Friday, September 15, 2006

Tim Flannery Says...

Still reading global warming books. We have received a couple of new ones since the last time we posted. James Lovelock's The revenge of Gaia : earth's climate in crisis and the fate of humanity will really startle you. Lovelock thinks it's all over for civilization. Read what a reviewer at Real Climate thinks about Lovelock's vision. We have also received Kicking the carbon habit : global warming and the case for renewable and nuclear energy ; and the book version of the Gore film, An inconvenient truth : the planetary emergency of global warming and what we can do about it. You too can be talking to your friends in sentences that begin with phrases like, "Tim Flannery says..."; "Elizabeth Kolbert says..."

You can keep an eye on incoming materials on this topic by running the catalog search 'global warming' or 'renewable energy' or 'climate change' or 'climate and civilization', sorted in reverse date order and then saving it to your Preferred Searches, and running it now and again. Or, of course, construct your own search on this or any other topic. (You need to be logged in to your library record to save a Preferred Search.)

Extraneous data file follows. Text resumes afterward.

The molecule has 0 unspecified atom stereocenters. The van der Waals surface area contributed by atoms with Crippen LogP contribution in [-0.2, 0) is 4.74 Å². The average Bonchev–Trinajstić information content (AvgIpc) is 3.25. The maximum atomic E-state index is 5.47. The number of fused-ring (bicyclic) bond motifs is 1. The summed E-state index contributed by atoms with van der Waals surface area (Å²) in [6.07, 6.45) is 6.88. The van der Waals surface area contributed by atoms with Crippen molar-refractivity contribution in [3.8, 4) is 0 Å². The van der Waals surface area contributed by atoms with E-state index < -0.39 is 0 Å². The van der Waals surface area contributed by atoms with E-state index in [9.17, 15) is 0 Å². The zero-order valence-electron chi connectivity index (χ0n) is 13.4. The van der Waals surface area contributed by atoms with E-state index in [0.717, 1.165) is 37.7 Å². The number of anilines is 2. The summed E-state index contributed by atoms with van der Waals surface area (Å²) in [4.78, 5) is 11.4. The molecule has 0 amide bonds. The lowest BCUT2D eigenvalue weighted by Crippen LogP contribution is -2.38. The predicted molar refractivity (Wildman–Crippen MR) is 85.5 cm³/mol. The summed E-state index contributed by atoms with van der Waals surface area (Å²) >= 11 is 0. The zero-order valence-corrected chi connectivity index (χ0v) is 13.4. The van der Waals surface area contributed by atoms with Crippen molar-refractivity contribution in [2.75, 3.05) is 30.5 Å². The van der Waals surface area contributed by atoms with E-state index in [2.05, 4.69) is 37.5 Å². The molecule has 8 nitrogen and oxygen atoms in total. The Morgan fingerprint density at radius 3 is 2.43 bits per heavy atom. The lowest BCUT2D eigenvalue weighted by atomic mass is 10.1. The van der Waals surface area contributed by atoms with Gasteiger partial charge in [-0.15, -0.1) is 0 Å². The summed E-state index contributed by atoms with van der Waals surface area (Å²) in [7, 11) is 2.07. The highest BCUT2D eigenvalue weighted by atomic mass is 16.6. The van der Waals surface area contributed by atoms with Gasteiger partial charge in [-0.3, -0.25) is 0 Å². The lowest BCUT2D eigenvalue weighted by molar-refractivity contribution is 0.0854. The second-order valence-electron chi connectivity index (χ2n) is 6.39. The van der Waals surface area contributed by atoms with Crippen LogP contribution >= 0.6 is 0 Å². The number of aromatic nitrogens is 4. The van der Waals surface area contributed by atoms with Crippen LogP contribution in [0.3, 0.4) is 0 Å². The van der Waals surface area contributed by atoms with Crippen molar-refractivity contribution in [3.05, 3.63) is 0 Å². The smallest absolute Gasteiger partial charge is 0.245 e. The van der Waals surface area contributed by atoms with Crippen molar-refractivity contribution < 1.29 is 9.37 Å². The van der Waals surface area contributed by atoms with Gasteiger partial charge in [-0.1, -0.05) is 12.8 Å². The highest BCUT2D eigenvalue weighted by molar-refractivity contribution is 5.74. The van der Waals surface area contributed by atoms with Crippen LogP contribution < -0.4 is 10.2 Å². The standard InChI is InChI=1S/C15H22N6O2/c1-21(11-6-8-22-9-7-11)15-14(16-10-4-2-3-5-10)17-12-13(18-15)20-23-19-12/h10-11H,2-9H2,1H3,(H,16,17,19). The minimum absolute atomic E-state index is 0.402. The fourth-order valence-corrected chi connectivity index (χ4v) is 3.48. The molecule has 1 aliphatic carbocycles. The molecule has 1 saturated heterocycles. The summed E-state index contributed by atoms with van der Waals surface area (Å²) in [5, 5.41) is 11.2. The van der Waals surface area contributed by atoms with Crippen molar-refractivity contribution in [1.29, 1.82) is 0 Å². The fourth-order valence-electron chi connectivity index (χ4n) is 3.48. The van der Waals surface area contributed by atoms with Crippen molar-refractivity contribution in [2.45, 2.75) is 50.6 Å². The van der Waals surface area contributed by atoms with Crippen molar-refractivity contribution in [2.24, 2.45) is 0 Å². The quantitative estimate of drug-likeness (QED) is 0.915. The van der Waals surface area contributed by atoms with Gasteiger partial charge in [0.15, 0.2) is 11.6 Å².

There's plenty to read on the topic no matter where you look, from news articles about California's carbon-emission legislation, to stories about creeping dead zones in the ocean, technical papers concluding the "likelihood of acceleration of ice sheet disintegration and sea level rise", or innumberable more discursive pieces like Bill McKibben's Worried? Us? essay in Granta, or his article a couple of weeks ago in the Boston Globe. Or books only implicitly relevant, like Douglas Erwin's surprisingly readable Extinction : how life on earth nearly ended 250 million years ago.

resting line of orca in Queen Charlotte Strait; August 17, 2006

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